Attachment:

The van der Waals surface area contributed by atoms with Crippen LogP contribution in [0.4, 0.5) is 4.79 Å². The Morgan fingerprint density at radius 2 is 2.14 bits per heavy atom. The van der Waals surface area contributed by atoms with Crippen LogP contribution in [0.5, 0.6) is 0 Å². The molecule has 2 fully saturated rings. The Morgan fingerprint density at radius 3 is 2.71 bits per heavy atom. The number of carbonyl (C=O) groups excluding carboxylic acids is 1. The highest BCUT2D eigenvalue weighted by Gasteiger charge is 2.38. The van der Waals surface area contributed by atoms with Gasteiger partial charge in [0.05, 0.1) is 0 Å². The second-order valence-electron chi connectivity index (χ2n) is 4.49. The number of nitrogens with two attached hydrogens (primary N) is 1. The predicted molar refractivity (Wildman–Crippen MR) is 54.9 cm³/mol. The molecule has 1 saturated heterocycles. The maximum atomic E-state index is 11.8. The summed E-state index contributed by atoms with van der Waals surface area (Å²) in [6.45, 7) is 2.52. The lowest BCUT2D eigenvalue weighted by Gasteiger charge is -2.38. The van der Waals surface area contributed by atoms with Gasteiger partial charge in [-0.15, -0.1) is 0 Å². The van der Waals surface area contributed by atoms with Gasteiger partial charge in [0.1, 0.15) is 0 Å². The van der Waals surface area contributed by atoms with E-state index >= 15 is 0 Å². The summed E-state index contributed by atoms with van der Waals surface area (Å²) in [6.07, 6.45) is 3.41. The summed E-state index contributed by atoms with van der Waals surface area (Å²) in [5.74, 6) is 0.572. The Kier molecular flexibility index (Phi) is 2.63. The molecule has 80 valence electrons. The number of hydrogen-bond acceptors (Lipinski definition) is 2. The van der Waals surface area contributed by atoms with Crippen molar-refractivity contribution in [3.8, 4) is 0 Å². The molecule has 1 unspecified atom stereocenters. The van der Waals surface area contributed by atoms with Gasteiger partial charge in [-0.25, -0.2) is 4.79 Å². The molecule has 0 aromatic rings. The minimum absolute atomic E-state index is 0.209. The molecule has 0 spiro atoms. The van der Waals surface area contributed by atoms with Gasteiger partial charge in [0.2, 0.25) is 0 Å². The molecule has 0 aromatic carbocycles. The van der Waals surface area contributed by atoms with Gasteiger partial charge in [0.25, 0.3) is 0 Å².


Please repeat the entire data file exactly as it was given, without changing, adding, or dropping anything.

The van der Waals surface area contributed by atoms with Crippen LogP contribution in [0.4, 0.5) is 4.79 Å². The Morgan fingerprint density at radius 2 is 2.14 bits per heavy atom. The van der Waals surface area contributed by atoms with Crippen LogP contribution in [0.5, 0.6) is 0 Å². The molecule has 2 fully saturated rings. The Morgan fingerprint density at radius 3 is 2.71 bits per heavy atom. The number of carbonyl (C=O) groups excluding carboxylic acids is 1. The highest BCUT2D eigenvalue weighted by Gasteiger charge is 2.38. The van der Waals surface area contributed by atoms with Gasteiger partial charge in [0.05, 0.1) is 0 Å². The second-order valence-electron chi connectivity index (χ2n) is 4.49. The number of nitrogens with two attached hydrogens (primary N) is 1. The predicted molar refractivity (Wildman–Crippen MR) is 54.9 cm³/mol. The molecule has 1 saturated heterocycles. The maximum atomic E-state index is 11.8. The summed E-state index contributed by atoms with van der Waals surface area (Å²) in [6.45, 7) is 2.52. The lowest BCUT2D eigenvalue weighted by Gasteiger charge is -2.38. The van der Waals surface area contributed by atoms with Gasteiger partial charge in [-0.15, -0.1) is 0 Å². The van der Waals surface area contributed by atoms with Gasteiger partial charge in [0.1, 0.15) is 0 Å². The van der Waals surface area contributed by atoms with E-state index >= 15 is 0 Å². The summed E-state index contributed by atoms with van der Waals surface area (Å²) in [6.07, 6.45) is 3.41. The summed E-state index contributed by atoms with van der Waals surface area (Å²) in [5.74, 6) is 0.572. The Kier molecular flexibility index (Phi) is 2.63. The molecule has 80 valence electrons. The number of hydrogen-bond acceptors (Lipinski definition) is 2. The van der Waals surface area contributed by atoms with Crippen molar-refractivity contribution in [3.8, 4) is 0 Å². The molecule has 1 unspecified atom stereocenters. The van der Waals surface area contributed by atoms with Gasteiger partial charge in [-0.25, -0.2) is 4.79 Å². The molecule has 0 aromatic rings. The minimum absolute atomic E-state index is 0.209. The molecule has 0 spiro atoms. The van der Waals surface area contributed by atoms with Gasteiger partial charge in [0.2, 0.25) is 0 Å². The molecule has 0 aromatic carbocycles. The van der Waals surface area contributed by atoms with Gasteiger partial charge in [0.25, 0.3) is 0 Å².